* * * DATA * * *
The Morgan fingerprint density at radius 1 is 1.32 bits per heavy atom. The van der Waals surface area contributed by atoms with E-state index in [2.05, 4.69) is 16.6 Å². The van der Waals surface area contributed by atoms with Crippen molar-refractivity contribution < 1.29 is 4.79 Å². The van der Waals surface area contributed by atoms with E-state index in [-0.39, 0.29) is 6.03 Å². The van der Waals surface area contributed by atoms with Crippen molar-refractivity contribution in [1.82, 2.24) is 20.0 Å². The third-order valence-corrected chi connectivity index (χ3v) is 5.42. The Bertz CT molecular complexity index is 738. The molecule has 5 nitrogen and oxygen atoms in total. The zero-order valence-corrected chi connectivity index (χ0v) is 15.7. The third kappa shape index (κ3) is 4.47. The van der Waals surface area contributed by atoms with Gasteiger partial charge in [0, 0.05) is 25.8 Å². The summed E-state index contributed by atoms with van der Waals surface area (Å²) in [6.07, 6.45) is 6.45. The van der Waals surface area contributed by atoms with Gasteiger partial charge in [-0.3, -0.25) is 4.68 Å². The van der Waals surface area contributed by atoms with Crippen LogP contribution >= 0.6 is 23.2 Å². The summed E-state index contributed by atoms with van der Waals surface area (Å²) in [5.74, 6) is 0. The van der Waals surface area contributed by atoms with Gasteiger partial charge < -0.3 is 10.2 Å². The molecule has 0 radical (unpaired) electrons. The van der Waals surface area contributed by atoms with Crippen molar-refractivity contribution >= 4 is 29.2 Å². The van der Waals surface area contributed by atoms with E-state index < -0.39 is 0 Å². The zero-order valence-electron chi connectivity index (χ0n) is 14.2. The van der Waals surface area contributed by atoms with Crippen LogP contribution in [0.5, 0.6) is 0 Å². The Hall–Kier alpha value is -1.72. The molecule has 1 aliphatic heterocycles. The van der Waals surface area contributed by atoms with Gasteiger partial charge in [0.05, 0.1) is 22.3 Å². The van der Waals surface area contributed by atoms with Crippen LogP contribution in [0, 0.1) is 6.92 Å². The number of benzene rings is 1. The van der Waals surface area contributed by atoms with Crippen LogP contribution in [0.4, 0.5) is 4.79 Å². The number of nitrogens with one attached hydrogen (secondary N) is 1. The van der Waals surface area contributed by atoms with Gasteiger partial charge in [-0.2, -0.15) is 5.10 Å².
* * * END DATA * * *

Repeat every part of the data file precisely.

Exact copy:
The Morgan fingerprint density at radius 1 is 1.32 bits per heavy atom. The van der Waals surface area contributed by atoms with E-state index in [2.05, 4.69) is 16.6 Å². The van der Waals surface area contributed by atoms with Crippen molar-refractivity contribution < 1.29 is 4.79 Å². The van der Waals surface area contributed by atoms with E-state index in [-0.39, 0.29) is 6.03 Å². The van der Waals surface area contributed by atoms with Crippen molar-refractivity contribution in [1.82, 2.24) is 20.0 Å². The third-order valence-corrected chi connectivity index (χ3v) is 5.42. The Bertz CT molecular complexity index is 738. The molecule has 5 nitrogen and oxygen atoms in total. The zero-order valence-corrected chi connectivity index (χ0v) is 15.7. The third kappa shape index (κ3) is 4.47. The van der Waals surface area contributed by atoms with Gasteiger partial charge in [0, 0.05) is 25.8 Å². The summed E-state index contributed by atoms with van der Waals surface area (Å²) in [6.07, 6.45) is 6.45. The van der Waals surface area contributed by atoms with Gasteiger partial charge in [-0.3, -0.25) is 4.68 Å². The van der Waals surface area contributed by atoms with Crippen LogP contribution >= 0.6 is 23.2 Å². The summed E-state index contributed by atoms with van der Waals surface area (Å²) in [5.74, 6) is 0. The van der Waals surface area contributed by atoms with Gasteiger partial charge < -0.3 is 10.2 Å². The molecule has 0 radical (unpaired) electrons. The van der Waals surface area contributed by atoms with Crippen molar-refractivity contribution >= 4 is 29.2 Å². The van der Waals surface area contributed by atoms with E-state index < -0.39 is 0 Å². The zero-order valence-electron chi connectivity index (χ0n) is 14.2. The van der Waals surface area contributed by atoms with Crippen LogP contribution in [0.5, 0.6) is 0 Å². The Hall–Kier alpha value is -1.72. The molecule has 1 aliphatic heterocycles. The van der Waals surface area contributed by atoms with Gasteiger partial charge in [0.05, 0.1) is 22.3 Å². The van der Waals surface area contributed by atoms with Crippen LogP contribution in [0, 0.1) is 6.92 Å². The number of benzene rings is 1. The van der Waals surface area contributed by atoms with Crippen LogP contribution in [0.4, 0.5) is 4.79 Å². The number of nitrogens with one attached hydrogen (secondary N) is 1. The van der Waals surface area contributed by atoms with Gasteiger partial charge in [-0.2, -0.15) is 5.10 Å².